Play it again, Sam?
Fe is the second in EA’s quasi-indie EA Originals label, following in the footsteps of the delightful Unravel. Fe also happens to be the name of the game’s protagonist, an adorable fox-like creature who can control the world around him with his angelic singing voice.
Much like Unravel, Fe is developed by a Swedish studio and much of the game is a love letter to Nordic surroundings. Fe is highly stylised, offering a mysterious forest painted in equal parts neon lighting and harsh angles. Our hero’s single, solitary starting action is to sing; doing so enlivens the world around you. Pulling down on the right trigger launches Fe into song and finding the sweet spot – or correct pitch – can do anything from brightening a bush to securing a woodland friend.
As you start Fe, that’s all you know. There’s hardly any hand holding; you’re set loose upon the forest with only a single waypoint on your map. Moreover, you’re heartily encouraged to disable that feature. The at-ease nature of Fe is good and bad; simply wandering around, exploring and singing, can be quite calming and therapeutic. A bunch of gameplay isn’t necessary; while Fe can be a collectathon, you’re only required to pick up a single pink crystal scattered amongst the forest to activate your second power — the ability to climb trees. The other crystals are optional, though they’ll help you get around the forest more efficiently.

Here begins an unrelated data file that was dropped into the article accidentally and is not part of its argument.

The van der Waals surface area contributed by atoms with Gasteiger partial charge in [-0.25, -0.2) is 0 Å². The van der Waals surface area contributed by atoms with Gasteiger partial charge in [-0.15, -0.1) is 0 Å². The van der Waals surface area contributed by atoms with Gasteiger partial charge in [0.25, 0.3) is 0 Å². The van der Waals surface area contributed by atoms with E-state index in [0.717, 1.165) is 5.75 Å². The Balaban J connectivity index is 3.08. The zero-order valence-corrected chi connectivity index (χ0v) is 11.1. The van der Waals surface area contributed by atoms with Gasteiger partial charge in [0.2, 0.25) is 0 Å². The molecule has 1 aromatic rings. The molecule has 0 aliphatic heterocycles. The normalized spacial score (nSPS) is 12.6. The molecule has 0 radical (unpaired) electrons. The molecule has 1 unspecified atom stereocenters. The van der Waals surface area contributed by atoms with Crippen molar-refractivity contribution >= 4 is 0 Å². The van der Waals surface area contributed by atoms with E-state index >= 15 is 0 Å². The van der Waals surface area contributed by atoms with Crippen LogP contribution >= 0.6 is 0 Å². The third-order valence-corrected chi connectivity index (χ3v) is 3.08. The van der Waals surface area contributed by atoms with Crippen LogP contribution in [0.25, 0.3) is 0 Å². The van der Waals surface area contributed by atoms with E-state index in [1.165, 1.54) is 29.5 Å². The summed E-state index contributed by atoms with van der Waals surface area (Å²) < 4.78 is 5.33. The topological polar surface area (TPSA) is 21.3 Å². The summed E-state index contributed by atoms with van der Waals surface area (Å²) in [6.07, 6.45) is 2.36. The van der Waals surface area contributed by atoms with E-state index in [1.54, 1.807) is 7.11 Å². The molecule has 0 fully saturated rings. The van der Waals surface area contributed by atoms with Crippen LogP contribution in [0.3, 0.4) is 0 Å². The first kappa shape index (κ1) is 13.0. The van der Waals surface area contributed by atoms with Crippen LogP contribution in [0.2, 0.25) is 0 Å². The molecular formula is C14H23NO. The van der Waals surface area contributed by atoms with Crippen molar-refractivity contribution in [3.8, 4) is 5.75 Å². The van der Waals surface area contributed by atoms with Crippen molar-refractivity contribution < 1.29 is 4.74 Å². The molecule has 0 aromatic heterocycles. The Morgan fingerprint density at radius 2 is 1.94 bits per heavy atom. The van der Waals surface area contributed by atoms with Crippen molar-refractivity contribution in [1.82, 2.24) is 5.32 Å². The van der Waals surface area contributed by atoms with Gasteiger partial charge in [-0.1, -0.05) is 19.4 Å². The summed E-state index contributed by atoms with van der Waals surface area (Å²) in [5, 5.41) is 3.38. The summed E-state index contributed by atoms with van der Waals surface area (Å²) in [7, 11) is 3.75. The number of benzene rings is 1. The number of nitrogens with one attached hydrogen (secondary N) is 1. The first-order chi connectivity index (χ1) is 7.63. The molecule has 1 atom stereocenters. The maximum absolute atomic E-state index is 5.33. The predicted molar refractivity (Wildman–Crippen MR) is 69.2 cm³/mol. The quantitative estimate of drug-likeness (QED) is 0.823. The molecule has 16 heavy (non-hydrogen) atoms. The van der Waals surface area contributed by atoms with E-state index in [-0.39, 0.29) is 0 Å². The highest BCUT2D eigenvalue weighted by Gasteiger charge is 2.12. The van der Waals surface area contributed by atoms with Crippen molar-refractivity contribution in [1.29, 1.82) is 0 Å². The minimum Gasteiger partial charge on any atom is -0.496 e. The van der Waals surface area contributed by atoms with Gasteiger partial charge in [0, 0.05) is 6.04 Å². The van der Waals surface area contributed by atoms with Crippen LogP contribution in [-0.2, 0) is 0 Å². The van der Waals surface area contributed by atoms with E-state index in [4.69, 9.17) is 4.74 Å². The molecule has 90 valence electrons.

Moving around the forest is harder than you’d imagine. While Fe is undoubtedly gorgeous, its style makes it hard to really discern where you are or what you’re to accomplish. Apart from changes to the neon colours lighting the environment, each individual area of the forest looks the same as any other. The in-game map doesn’t show terrain, so you can move through a long stretch of forest only to find yourself at a dead end because you don’t have the power that could bypass an obstacle. This, coupled with a lack of proper direction, means you’ll likely find yourself stumbling along blindly.
My biggest complaint is that I wasn’t sure what I could actually affect with my song. Pulling down on the right trigger lights up the world around you, from mushrooms to bushes to animals. Many a time, I found myself standing around, repeatedly interacting with an object because I thought I was supposed to. I went through the entire vocal spectrum two or three times before I was confident that I actually couldn’t use the object… only to magically trigger it on the fourth roam.
Some interactions are obvious, though you’d never imagine it when trying to describe them — singing to a deer near a flower will imbue it with a magical bounce so you can get to hard-to-reach areas – while others are not. For the life of me, I can’t decide if a type of flower offers up a seed for me to pick up and throw simply when I need one, or if I need to sing to it to unlock it.
Fe’s antagonists come in the form of The Silent Ones, creepy behemoths who look to quiet the forest by imprisoning its wildlife. Your end goal is as much to learn more about these enemies as it is to defeat them. Like additional powers, it’s up to you to decide how much you want to invest in following the story; it’s pretty easy to ignore.
You will get frustrated in Fe. I practically threw my controller when trying to figure out how to get an egg from a bison-like beast, and again when I had to jump from tree to tree on the back of a deer. Some of my frustration comes from the fact I had no one to sing to in the real world – no one to bounce ideas off of when stuck on a puzzle – so I’m sure this won’t be a problem for most players, post-release.
Fe is simple yet complex, stylised and engaging. A six-hour affair, it’s perfect for those who found delight in Journey and, to a lesser degree, Ori and the Blind Forest. For others, it might be too much style over substance.
Fe was reviewed using a promotional code on Xbox One, as provided by the publisher. Click here to learn more about Stevivor’s scoring scale.